Coverage of First Nations’ communities over decades shows a cycle of pressure build-up and then release in public discourse around 26 January each year. However, this pressure is absent on the floor of our parliament. This year it is likely Australian voters will vote on whether to enshrine an Indigenous Voice to Parliament in the Constitution. How we discuss the Voice to Parliament will be material to our equitable shared future.

In 2023, we should be asking: How do we deepen our understanding of the practices and moments that drive attentive and responsive media coverage and parliamentary debate to voices of First Nations people and communities experiencing social exclusion? And how do we track competing framing to inform productive social debate?

5. The COVID-19 pandemic reinforced that disadvantage is intersectional and compounding. And just as disadvantage is cross-cutting, so too must its solutions be.

Older Australians with lower incomes or wealth face many challenges to “successful ageing”. Both winter and summer bring similar problems: trade-offs between the energy use required to sustain wellbeing and prevent illness, and energy poverty. In lower-income suburbs across Australian cities, climate change and rapidly increasing average temperatures threaten to compound and lock in disadvantage. Holistic and social approaches to “climate readiness” and adaptation – including drawing on Indigenous Australians’ invaluable traditional knowledge of living well in Australia’s hot temperatures – represent an opportunity to make our cities and communities more equitable. Similarly, individuals leaving the justice system need better housing support, not in the form of rental assistance, but in stability of social housing options and critical wraparound supports like literacy training, access to identification documents and professional advocates. The incarceration-homelessness pathway remains severe, particularly for women and people with disabilities.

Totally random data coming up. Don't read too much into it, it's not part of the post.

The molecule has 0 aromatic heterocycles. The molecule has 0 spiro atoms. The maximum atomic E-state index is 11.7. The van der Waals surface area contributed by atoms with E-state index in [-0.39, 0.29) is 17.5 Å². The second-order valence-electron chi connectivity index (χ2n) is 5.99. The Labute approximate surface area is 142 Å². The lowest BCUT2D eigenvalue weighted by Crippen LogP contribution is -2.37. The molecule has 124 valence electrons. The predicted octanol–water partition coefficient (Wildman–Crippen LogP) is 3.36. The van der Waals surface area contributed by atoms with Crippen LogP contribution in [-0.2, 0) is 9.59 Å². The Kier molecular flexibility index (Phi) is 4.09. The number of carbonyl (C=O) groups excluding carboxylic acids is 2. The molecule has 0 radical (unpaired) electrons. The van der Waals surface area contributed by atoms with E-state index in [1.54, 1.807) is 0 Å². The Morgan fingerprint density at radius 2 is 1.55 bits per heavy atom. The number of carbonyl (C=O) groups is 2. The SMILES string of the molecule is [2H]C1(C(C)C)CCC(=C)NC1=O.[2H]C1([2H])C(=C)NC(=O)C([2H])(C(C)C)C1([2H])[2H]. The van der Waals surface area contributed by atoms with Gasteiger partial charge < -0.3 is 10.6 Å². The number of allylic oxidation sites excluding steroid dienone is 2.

For the year ahead, the final vital question for public policy is: How does understanding the intersectional and compounding dynamics of recidivism change the supports we provide for children, youth, and the post-release pathways that link dimensions of an individual’s life, family and community?

This article is based on one originally published by the Paul Ramsay Foundation and appears here with permission. It has been adapted for The Policymaker by the authors.

Dr Alex Fischer is Head of Research at the Paul Ramsay Foundation.

Nick Davis is Partnerships Officer at the Paul Ramsay Foundation.

Image credit: Melponemen/Getty Images